COVID-19 vaccinations for elderly begin, but face challenges

Pool photo / The Yomiuri Shimbun
A resident of a special nursing care home receives a coronavirus vaccine Monday afternoon in Setagaya Ward, Tokyo.

TOKYO/SAPPORO — Vaccination is said to be the “silver bullet” against the new coronavirus. But while vaccinations for elderly people began in Japan on Monday, the initial supply of the vaccines is limited even in the face of growing concern over the spread of the virus. Speedy and effective vaccination programs need to be established.

The Yomiuri Shimbun

‘Didn’t hurt’

In Tokyo, coronavirus vaccinations began on Monday in two municipalities: Setagaya Ward, with the highest elderly population among all Tokyo wards, and Hachioji, with the highest elderly population among all Tokyo cities.

At a special nursing-care home called Elisabeth Seijo in Setagaya Ward, Tokyo, about 100 residents and staff were vaccinated. No person got sick just after being vaccinated, and relieved-looking residents made such comments as, “It didn’t hurt.”

In Hachioji, 248 people who booked vaccination appointments on a first-come first-served basis received the shots. Some people who could not make the appointments visited the Hachioji municipal government building where the vaccines were administered. The city accepted vaccination appointments on April 5 online or by phone but the vaccination slots were fully booked in only about 90 minutes. The city has been deluged with criticism and complaints. Hachioji Mayor Takayuki Ishimori said, “We would like to increase the vaccination capacity by May 2, when we will next accept vaccination appointments.”

Facilities for the elderly

In many municipalities, the vaccinations begin with residents of facilities for the elderly. On Monday, the Okayama municipal government began vaccinations at an elderly facility partnering with a large-scale hospital capable of treating people who suffer adverse effects from the vaccines or develop other problems.

On the same day, the vaccines were administered to 30 people at an elderly facility in Toyama City, including the staff. A public health center official in charge of the vaccination program said, “Filling the syringe with the medicine took more time than we expected, but I think this issue could be resolved as we get accustomed to the operations.”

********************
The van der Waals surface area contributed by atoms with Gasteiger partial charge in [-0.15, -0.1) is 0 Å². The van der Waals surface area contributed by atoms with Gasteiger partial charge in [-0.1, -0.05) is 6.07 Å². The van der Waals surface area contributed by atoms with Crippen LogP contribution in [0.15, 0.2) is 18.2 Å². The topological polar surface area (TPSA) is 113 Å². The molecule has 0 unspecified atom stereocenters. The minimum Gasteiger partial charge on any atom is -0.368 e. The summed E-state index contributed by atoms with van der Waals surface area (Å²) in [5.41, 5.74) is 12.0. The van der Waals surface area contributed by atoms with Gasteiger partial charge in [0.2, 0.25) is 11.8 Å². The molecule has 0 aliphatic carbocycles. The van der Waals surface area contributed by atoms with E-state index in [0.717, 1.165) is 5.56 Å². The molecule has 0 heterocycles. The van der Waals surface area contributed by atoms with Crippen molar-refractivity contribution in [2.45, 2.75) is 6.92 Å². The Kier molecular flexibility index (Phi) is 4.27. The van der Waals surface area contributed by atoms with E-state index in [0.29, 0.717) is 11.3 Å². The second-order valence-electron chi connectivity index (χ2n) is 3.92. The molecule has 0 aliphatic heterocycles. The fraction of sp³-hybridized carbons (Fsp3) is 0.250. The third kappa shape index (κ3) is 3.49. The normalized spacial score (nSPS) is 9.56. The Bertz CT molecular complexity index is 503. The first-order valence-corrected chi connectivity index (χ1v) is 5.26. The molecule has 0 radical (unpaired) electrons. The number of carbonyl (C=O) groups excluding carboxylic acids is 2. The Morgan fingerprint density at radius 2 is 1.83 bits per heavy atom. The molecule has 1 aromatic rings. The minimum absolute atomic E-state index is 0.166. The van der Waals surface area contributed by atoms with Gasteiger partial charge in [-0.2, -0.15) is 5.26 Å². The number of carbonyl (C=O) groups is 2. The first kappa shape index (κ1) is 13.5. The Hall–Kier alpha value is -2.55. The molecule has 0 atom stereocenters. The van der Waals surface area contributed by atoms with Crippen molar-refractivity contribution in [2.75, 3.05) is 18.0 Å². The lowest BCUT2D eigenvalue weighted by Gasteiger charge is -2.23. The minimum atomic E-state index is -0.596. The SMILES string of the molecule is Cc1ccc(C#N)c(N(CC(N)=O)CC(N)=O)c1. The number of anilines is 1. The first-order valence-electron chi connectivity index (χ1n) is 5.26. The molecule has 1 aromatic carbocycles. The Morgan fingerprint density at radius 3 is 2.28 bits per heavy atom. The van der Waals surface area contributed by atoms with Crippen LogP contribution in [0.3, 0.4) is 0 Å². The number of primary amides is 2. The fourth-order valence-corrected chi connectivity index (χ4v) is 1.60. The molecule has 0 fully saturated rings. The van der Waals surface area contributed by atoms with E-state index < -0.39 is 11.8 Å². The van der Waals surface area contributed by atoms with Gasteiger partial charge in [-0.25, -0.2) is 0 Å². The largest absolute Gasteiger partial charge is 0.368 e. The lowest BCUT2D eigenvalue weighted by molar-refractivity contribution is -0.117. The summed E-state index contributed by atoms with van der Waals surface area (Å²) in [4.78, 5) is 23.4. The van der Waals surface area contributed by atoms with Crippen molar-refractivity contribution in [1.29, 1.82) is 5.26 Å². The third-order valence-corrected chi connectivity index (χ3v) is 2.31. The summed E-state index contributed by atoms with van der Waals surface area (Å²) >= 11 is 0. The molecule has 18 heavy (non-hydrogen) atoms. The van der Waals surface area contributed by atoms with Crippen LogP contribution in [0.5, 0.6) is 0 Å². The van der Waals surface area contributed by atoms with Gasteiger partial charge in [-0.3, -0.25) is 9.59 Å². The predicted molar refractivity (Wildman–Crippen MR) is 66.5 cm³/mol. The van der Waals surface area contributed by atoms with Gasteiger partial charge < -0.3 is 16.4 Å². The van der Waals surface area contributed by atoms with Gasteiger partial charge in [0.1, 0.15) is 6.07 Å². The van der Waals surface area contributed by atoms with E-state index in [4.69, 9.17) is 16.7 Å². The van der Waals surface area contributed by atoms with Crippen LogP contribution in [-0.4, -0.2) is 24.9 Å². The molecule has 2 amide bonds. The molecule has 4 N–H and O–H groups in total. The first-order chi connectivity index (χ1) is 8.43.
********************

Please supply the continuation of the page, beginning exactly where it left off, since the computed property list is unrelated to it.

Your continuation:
In Matsue, 43 people at one facility were vaccinated. A Matsue municipal government official said: “The operations went smoothly. However, since at least one official needs to attend each vaccine recipient, we need to secure a large number of staff.”

Meanwhile, the Wakayama municipal government distributed the vaccines to about 120 medical institutions in the city, including clinics that handle flu vaccines, and had them administer the shots. “People will feel more secure if they are vaccinated by their own family doctor,” a city official in charge of the vaccination program said.

Some municipalities that have yet to start the vaccinations have difficulty securing doctors. Rausu, Hokkaido, has only one full-time doctor. While there are about 1,500 people eligible for the vaccinations, if the sole doctor focuses on the vaccinations, it would affect ordinary treatment. For that reason, the town of Rausu is asking for help from a doctor at a clinic in Nakashibetsu, a town more than 50 kilometers away, and another doctor who is dispatched by a hospital in Sapporo once a week.

In a survey conducted on all 815 of the nation’s municipalities by the Japan Association of City Mayors, to which 640 cities and wards responded, 55% cited “securing doctors, nurses and other healthcare workers” as one of the challenges they face. Multiple answers were allowed for the question.

Limited supply of vaccines

The National Institute of Infectious Diseases expects that new variants of the coronavirus — which are said to be more infectious and are now prevalent in Osaka — will spread in the Tokyo metropolitan area in early May. If a fourth wave of the pandemic leads to an increase in the number of people infected with the virus, healthcare workers will be busy treating patients, which could affect vaccination programs.

The U.S.-based drug maker Pfizer’s COVID-19 vaccine requires two doses given three weeks apart in principle. Japan plans to make sure recipients get the two doses.

Britain says a single dose has proved to be effective to a certain extent and it has stretched the interval between the first and second doses to 12 weeks so that more people are able to receive the first dose. At the moment, about 47% of the British population has received the first dose and hospitalization and death rates from COVID-19 have fallen by more than 75%.

Kiyosu Taniguchi, president of the National Mie Hospital, said, “As the supply of the vaccines is limited, we should discuss ways to benefit society as a whole. Allowing many people to get the first dose of the vaccination is an option, such as giving priority to elderly people in areas where the medical system is under pressure.”